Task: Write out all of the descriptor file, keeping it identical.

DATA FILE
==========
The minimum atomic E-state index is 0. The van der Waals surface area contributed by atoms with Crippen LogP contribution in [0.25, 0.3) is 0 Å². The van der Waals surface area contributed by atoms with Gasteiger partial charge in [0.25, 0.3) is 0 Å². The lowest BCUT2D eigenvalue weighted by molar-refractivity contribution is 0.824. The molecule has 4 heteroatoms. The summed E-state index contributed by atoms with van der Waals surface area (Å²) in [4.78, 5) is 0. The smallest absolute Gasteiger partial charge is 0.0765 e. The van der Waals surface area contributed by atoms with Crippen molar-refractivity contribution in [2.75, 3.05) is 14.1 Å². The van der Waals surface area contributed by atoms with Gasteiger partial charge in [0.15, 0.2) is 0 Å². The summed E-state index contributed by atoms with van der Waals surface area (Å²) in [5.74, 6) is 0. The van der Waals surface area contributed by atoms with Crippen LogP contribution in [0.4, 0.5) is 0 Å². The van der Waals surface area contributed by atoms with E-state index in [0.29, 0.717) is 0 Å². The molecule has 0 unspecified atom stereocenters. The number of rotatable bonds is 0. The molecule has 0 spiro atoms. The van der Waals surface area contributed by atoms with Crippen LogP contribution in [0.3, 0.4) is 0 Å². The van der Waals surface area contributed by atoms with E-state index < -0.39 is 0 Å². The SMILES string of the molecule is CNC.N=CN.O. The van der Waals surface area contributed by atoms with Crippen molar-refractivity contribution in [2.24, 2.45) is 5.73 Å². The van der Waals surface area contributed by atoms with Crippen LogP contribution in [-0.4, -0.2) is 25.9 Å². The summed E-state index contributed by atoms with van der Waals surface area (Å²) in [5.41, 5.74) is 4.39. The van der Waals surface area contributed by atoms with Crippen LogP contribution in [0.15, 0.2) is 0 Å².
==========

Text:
The minimum atomic E-state index is 0. The van der Waals surface area contributed by atoms with Crippen LogP contribution in [0.25, 0.3) is 0 Å². The van der Waals surface area contributed by atoms with Gasteiger partial charge in [0.25, 0.3) is 0 Å². The lowest BCUT2D eigenvalue weighted by molar-refractivity contribution is 0.824. The molecule has 4 heteroatoms. The summed E-state index contributed by atoms with van der Waals surface area (Å²) in [4.78, 5) is 0. The smallest absolute Gasteiger partial charge is 0.0765 e. The van der Waals surface area contributed by atoms with Crippen molar-refractivity contribution in [2.75, 3.05) is 14.1 Å². The van der Waals surface area contributed by atoms with Gasteiger partial charge in [0.15, 0.2) is 0 Å². The summed E-state index contributed by atoms with van der Waals surface area (Å²) in [5.74, 6) is 0. The van der Waals surface area contributed by atoms with Crippen LogP contribution in [0.4, 0.5) is 0 Å². The van der Waals surface area contributed by atoms with E-state index in [0.29, 0.717) is 0 Å². The molecule has 0 unspecified atom stereocenters. The number of rotatable bonds is 0. The molecule has 0 spiro atoms. The van der Waals surface area contributed by atoms with Crippen LogP contribution in [0.3, 0.4) is 0 Å². The van der Waals surface area contributed by atoms with E-state index < -0.39 is 0 Å². The SMILES string of the molecule is CNC.N=CN.O. The van der Waals surface area contributed by atoms with Crippen molar-refractivity contribution in [2.24, 2.45) is 5.73 Å². The van der Waals surface area contributed by atoms with Crippen LogP contribution in [-0.4, -0.2) is 25.9 Å². The summed E-state index contributed by atoms with van der Waals surface area (Å²) in [5.41, 5.74) is 4.39. The van der Waals surface area contributed by atoms with Crippen LogP contribution in [0.15, 0.2) is 0 Å².